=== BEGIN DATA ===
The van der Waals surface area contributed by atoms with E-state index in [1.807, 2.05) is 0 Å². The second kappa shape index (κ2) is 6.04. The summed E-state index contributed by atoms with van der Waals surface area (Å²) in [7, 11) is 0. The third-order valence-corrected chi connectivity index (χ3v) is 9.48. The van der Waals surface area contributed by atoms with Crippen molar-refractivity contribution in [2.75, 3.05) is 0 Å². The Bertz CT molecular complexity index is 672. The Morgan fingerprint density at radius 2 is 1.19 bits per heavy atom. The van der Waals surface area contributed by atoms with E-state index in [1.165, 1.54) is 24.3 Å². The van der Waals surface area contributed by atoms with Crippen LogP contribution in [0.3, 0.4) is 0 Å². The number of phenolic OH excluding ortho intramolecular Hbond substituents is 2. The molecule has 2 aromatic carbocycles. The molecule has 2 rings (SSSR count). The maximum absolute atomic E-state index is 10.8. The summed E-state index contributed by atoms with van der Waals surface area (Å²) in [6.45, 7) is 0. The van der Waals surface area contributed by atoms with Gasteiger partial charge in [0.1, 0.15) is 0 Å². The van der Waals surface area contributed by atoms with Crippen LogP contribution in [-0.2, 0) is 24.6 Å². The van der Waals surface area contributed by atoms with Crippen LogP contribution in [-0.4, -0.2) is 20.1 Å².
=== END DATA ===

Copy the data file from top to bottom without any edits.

The van der Waals surface area contributed by atoms with E-state index in [1.807, 2.05) is 0 Å². The second kappa shape index (κ2) is 6.04. The summed E-state index contributed by atoms with van der Waals surface area (Å²) in [7, 11) is 0. The third-order valence-corrected chi connectivity index (χ3v) is 9.48. The van der Waals surface area contributed by atoms with Crippen molar-refractivity contribution in [2.75, 3.05) is 0 Å². The Bertz CT molecular complexity index is 672. The Morgan fingerprint density at radius 2 is 1.19 bits per heavy atom. The van der Waals surface area contributed by atoms with E-state index in [1.165, 1.54) is 24.3 Å². The van der Waals surface area contributed by atoms with Crippen LogP contribution in [0.3, 0.4) is 0 Å². The number of phenolic OH excluding ortho intramolecular Hbond substituents is 2. The molecule has 2 aromatic carbocycles. The molecule has 2 rings (SSSR count). The maximum absolute atomic E-state index is 10.8. The summed E-state index contributed by atoms with van der Waals surface area (Å²) in [6.45, 7) is 0. The van der Waals surface area contributed by atoms with Gasteiger partial charge in [0.1, 0.15) is 0 Å². The van der Waals surface area contributed by atoms with Crippen LogP contribution in [-0.2, 0) is 24.6 Å². The van der Waals surface area contributed by atoms with Crippen LogP contribution in [-0.4, -0.2) is 20.1 Å².